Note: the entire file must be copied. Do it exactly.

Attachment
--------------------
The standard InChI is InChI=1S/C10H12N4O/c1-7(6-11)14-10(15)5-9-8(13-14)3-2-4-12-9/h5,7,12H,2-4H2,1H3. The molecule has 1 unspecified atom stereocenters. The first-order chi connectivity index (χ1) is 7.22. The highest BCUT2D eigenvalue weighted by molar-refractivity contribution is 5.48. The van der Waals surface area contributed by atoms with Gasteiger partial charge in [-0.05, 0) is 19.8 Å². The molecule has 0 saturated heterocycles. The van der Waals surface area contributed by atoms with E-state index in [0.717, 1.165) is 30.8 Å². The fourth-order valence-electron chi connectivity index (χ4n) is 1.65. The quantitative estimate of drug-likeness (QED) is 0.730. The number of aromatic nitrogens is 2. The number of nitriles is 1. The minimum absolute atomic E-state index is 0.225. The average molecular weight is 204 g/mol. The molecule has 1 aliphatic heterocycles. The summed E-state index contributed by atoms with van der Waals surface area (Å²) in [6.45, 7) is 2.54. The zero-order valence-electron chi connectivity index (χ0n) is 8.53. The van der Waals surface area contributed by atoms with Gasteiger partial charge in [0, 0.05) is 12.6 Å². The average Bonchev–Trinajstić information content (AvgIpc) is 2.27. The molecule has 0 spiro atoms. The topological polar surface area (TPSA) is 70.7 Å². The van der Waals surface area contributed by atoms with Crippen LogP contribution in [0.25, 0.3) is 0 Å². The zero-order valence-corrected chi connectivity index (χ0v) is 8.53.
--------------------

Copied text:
The standard InChI is InChI=1S/C10H12N4O/c1-7(6-11)14-10(15)5-9-8(13-14)3-2-4-12-9/h5,7,12H,2-4H2,1H3. The molecule has 1 unspecified atom stereocenters. The first-order chi connectivity index (χ1) is 7.22. The highest BCUT2D eigenvalue weighted by molar-refractivity contribution is 5.48. The van der Waals surface area contributed by atoms with Gasteiger partial charge in [-0.05, 0) is 19.8 Å². The molecule has 0 saturated heterocycles. The van der Waals surface area contributed by atoms with E-state index in [0.717, 1.165) is 30.8 Å². The fourth-order valence-electron chi connectivity index (χ4n) is 1.65. The quantitative estimate of drug-likeness (QED) is 0.730. The number of aromatic nitrogens is 2. The number of nitriles is 1. The minimum absolute atomic E-state index is 0.225. The average molecular weight is 204 g/mol. The molecule has 1 aliphatic heterocycles. The summed E-state index contributed by atoms with van der Waals surface area (Å²) in [6.45, 7) is 2.54. The zero-order valence-electron chi connectivity index (χ0n) is 8.53. The van der Waals surface area contributed by atoms with Gasteiger partial charge in [0, 0.05) is 12.6 Å². The average Bonchev–Trinajstić information content (AvgIpc) is 2.27. The molecule has 0 spiro atoms. The topological polar surface area (TPSA) is 70.7 Å². The van der Waals surface area contributed by atoms with Crippen LogP contribution in [0.25, 0.3) is 0 Å². The zero-order valence-corrected chi connectivity index (χ0v) is 8.53.